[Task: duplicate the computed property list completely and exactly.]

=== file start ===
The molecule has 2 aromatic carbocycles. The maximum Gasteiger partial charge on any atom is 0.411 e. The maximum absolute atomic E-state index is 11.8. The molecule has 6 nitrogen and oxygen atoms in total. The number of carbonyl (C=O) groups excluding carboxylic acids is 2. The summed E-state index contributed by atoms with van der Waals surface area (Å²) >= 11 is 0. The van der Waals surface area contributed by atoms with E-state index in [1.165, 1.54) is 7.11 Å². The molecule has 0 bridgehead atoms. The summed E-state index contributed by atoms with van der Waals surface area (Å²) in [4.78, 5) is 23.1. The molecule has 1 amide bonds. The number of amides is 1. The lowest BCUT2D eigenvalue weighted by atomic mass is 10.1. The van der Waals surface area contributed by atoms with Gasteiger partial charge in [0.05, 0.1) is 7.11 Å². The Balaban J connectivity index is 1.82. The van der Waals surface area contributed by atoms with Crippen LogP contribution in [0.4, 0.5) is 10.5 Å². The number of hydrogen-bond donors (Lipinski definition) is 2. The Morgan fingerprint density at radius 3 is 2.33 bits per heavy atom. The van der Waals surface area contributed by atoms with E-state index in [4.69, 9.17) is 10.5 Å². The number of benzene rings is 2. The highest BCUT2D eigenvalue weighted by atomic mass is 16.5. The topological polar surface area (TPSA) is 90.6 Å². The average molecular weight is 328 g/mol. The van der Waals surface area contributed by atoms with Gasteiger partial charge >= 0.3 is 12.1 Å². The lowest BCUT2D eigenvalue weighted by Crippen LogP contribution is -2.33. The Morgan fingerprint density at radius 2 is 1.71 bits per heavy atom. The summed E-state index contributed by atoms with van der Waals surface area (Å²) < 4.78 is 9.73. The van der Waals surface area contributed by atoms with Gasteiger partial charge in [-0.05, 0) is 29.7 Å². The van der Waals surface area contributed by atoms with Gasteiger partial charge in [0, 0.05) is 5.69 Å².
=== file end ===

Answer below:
The molecule has 2 aromatic carbocycles. The maximum Gasteiger partial charge on any atom is 0.411 e. The maximum absolute atomic E-state index is 11.8. The molecule has 6 nitrogen and oxygen atoms in total. The number of carbonyl (C=O) groups excluding carboxylic acids is 2. The summed E-state index contributed by atoms with van der Waals surface area (Å²) >= 11 is 0. The van der Waals surface area contributed by atoms with E-state index in [1.165, 1.54) is 7.11 Å². The molecule has 0 bridgehead atoms. The summed E-state index contributed by atoms with van der Waals surface area (Å²) in [4.78, 5) is 23.1. The molecule has 1 amide bonds. The number of amides is 1. The lowest BCUT2D eigenvalue weighted by atomic mass is 10.1. The van der Waals surface area contributed by atoms with Gasteiger partial charge in [0.05, 0.1) is 7.11 Å². The Balaban J connectivity index is 1.82. The van der Waals surface area contributed by atoms with Crippen LogP contribution in [0.4, 0.5) is 10.5 Å². The number of hydrogen-bond donors (Lipinski definition) is 2. The Morgan fingerprint density at radius 3 is 2.33 bits per heavy atom. The van der Waals surface area contributed by atoms with E-state index in [4.69, 9.17) is 10.5 Å². The number of benzene rings is 2. The highest BCUT2D eigenvalue weighted by atomic mass is 16.5. The topological polar surface area (TPSA) is 90.6 Å². The average molecular weight is 328 g/mol. The van der Waals surface area contributed by atoms with Gasteiger partial charge >= 0.3 is 12.1 Å². The lowest BCUT2D eigenvalue weighted by Crippen LogP contribution is -2.33. The Morgan fingerprint density at radius 2 is 1.71 bits per heavy atom. The summed E-state index contributed by atoms with van der Waals surface area (Å²) < 4.78 is 9.73. The van der Waals surface area contributed by atoms with Gasteiger partial charge in [-0.05, 0) is 29.7 Å². The van der Waals surface area contributed by atoms with Gasteiger partial charge in [0, 0.05) is 5.69 Å².